NEW YORK (AP) — "You're very lucky tonight," poet Glyn Maxwell told the audience at Cooper Union's Great Hall.

He stood at the podium Wednesday night, surrounded by an all-star cast of poets — Charles Simic, Nina Cassian, Sharon Olds, Philip Levine and this year's Pulitzer Prize winner, Paul Muldoon.

"You're getting to see poets as we really are — with a much bigger poet behind us, looking over our shoulder," Maxwell continued, gesturing to a picture of Les Murray on a giant projection screen behind him. Seeing contemporary poetry as it really is was the goal of the evening, a celebration of the American release of "Staying Alive: Real Poems for Unreal Times," co-sponsored by Miramax Books, the book's U.S. publisher, and by the Poetry Society of America.

Besides the poets, actors Meryl Streep, Liev Schreiber and Maria Tucci read selections from the book, including works by Langston Hughes, U.S. poet laureate Billy Collins and Nobel laureate Czeslaw Milosz.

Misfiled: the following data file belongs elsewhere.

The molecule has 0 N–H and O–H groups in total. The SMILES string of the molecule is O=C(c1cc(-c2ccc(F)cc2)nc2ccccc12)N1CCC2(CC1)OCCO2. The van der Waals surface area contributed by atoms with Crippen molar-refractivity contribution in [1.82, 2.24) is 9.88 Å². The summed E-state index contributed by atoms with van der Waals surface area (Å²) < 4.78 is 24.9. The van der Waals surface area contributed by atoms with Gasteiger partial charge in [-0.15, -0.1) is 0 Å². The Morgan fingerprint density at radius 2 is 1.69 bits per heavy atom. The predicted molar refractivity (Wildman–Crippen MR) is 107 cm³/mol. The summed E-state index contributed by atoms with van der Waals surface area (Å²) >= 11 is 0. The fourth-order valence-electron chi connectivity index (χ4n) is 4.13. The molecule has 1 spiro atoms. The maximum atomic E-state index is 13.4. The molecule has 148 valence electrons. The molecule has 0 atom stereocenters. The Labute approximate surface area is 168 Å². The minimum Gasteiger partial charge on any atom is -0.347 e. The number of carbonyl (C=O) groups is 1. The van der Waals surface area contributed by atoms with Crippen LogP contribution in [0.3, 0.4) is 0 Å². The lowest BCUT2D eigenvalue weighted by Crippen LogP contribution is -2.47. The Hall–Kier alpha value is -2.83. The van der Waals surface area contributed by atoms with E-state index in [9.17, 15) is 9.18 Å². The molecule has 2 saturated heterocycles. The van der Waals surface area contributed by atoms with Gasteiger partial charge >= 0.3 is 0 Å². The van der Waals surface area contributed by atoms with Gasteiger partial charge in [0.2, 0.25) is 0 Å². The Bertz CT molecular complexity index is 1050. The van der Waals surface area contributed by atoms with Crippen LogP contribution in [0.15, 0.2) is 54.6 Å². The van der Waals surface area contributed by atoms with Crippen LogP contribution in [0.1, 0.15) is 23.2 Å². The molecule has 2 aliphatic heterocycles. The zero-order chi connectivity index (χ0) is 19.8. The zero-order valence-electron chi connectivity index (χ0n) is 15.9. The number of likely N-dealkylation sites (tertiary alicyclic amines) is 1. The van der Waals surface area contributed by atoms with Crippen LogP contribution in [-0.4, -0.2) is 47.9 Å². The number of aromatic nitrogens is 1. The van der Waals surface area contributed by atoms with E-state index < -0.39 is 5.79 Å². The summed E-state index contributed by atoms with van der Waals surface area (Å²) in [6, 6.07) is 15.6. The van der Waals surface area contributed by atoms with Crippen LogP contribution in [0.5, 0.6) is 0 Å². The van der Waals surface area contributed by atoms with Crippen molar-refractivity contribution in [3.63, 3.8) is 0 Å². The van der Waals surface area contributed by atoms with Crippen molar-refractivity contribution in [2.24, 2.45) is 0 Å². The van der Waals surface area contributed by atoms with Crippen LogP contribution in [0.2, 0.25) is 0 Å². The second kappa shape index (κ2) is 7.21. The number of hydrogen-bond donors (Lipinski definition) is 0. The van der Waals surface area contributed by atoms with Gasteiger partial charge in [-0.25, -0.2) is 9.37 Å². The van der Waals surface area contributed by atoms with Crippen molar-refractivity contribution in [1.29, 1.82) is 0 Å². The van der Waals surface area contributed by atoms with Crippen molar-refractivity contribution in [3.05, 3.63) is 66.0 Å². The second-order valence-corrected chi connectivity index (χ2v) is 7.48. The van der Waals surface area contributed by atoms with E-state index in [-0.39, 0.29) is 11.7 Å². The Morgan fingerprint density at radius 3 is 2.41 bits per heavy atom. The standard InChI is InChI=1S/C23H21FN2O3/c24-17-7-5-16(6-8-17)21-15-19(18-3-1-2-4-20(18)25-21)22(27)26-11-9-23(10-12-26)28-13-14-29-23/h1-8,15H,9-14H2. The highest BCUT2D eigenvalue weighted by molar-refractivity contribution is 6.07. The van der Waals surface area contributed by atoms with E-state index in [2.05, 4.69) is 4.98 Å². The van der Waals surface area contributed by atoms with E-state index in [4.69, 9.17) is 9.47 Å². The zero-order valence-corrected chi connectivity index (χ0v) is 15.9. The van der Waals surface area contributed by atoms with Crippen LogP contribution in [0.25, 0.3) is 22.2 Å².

The anthology, published in Great Britain in 2002, came about after editor Neil Astley read a survey showing that most Britons see contemporary poetry as pretentious, boring and irrelevant.

"The trouble with that perception," Muldoon said in an interview before the reading, "is that it's only that — a perception. The people who complain the most have never tried to read any poetry."

While Astley bemoans this state of affairs, Muldoon is content.

"I think it's perfectly grand," Muldoon said. "Poetry can't compete with 'American Idol,' but would it want to?"

Poets have been in the headlines this past year, most notably when concern over war protests led first lady Laura Bush to cancel a Feb. 12 White House forum on "Poetry and the American Voice."

Speaking before the reading Wednesday night, Streep called reactions against politically involved artists "nauseating" and blamed it on fear.

"People endow artists with power they don't have but also recognize the power they do have, to influence," she said.

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